Date: August 15, 2021
Author: Fr. Edward McNamara, LC
Answered by Legionary of Christ Father Edward McNamara, professor of liturgy and sacramental theology and director of the Sacerdos Institute at the Pontifical Regina Apostolorum university.
Q: The General Instruction of the Roman Missal (GIRM) speaks of an antiphon for the offertory at Mass, but the only place I have seen offertory antiphons is in missals for the extraordinary form; neither the now-defunct missals of the ordinary form nor the newly translated missals contain this antiphon. Do you know what happened to the offertory antiphon? Did the Latin "Novus Ordo" ever have them? If so, why were they dropped, and why would the GIRM speak of them? If not, why not? And if they do exist in Latin, why weren't they translated into English and given to us so that we can use them, as the Church obviously wishes? -- M.D., Cheyenne, Wyoming
A: The relevant norms from the GIRM are:
“74. The procession bringing the gifts is accompanied by the Offertory Chant (cf. no. 37 b), which continues at least until the gifts have been placed on the altar. The norms on the manner of singing are the same as for the Entrance Chant (cf. no. 48). Singing may always accompany the rite at the Offertory, even when there is no procession with the gifts.”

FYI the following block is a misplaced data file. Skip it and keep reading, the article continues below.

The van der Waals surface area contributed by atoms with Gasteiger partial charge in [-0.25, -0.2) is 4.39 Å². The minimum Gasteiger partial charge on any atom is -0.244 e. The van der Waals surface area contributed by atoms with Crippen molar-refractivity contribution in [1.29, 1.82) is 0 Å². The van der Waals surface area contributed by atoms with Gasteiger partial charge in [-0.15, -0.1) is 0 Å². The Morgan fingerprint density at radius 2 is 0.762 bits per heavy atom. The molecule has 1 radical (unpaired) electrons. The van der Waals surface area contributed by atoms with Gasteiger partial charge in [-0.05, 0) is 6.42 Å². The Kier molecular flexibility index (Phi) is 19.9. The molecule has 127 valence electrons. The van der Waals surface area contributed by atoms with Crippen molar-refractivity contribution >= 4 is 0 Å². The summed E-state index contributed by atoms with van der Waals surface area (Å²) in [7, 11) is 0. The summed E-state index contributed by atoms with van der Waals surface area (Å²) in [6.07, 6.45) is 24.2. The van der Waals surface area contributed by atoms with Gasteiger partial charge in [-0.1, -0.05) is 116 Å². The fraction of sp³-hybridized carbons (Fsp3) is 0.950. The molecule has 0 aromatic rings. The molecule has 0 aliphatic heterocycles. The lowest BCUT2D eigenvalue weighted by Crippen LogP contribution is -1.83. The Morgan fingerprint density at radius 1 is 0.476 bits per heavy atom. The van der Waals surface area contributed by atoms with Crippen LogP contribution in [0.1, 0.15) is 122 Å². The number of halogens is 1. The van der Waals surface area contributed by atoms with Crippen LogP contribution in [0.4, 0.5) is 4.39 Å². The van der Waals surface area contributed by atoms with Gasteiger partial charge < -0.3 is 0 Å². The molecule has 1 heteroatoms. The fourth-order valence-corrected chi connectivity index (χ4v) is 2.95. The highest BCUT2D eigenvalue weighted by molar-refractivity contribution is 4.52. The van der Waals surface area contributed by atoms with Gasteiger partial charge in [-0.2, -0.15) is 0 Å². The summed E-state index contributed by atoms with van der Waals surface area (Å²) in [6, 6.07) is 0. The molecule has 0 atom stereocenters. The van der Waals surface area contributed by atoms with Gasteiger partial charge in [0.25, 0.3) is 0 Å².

The above-mentioned No. 48 says:
“This chant is sung alternately by the choir and the people or similarly by a cantor and the people, or entirely by the people, or by the choir alone. In the Dioceses of the United States of America, there are four options for the Entrance Chant: (1) the antiphon from the Missal or the antiphon with its Psalm from the Graduale Romanum, as set to music there or in another setting; (2) the antiphon and Psalm of the Graduale Simplex for the liturgical time; (3) a chant from another collection of Psalms and antiphons, approved by the Conference of Bishops or the Diocesan Bishop, including Psalms arranged in responsorial or metrical forms; (4) another liturgical chant that is suited to the sacred action, the day, or the time of year, similarly approved by the Conference of Bishops or the Diocesan Bishop. If there is no singing at the Entrance, the antiphon given in the Missal is recited either by the faithful, or by some of them, or by a reader; otherwise, it is recited by the Priest himself, who may even adapt it as an introductory explanation (cf. no. 31).”
Effectively, there are no longer any offertory antiphons found in the missal. In part, this is because the missal allows for several options during the presentation of gifts such as a silent offering, saying the offertory prayers aloud, or accompanying them with a suitable song.
It is within this third option that we find the possible use of the offertory antiphon. Since singing or reciting the offertory antiphons is no longer obligatory, they are no longer found in the missal. However, they are conserved in the official book called the Graduale Romanum. These chants may be freely used and may also inspire the choice of a suitable song appropriate to the feast.
Fortunately, although this Latin book is not easily found in bookstores, it is obtainable on the Internet and new editions have been issued.
There have also been several private attempts to translate and musically adapt the texts into modern languages.
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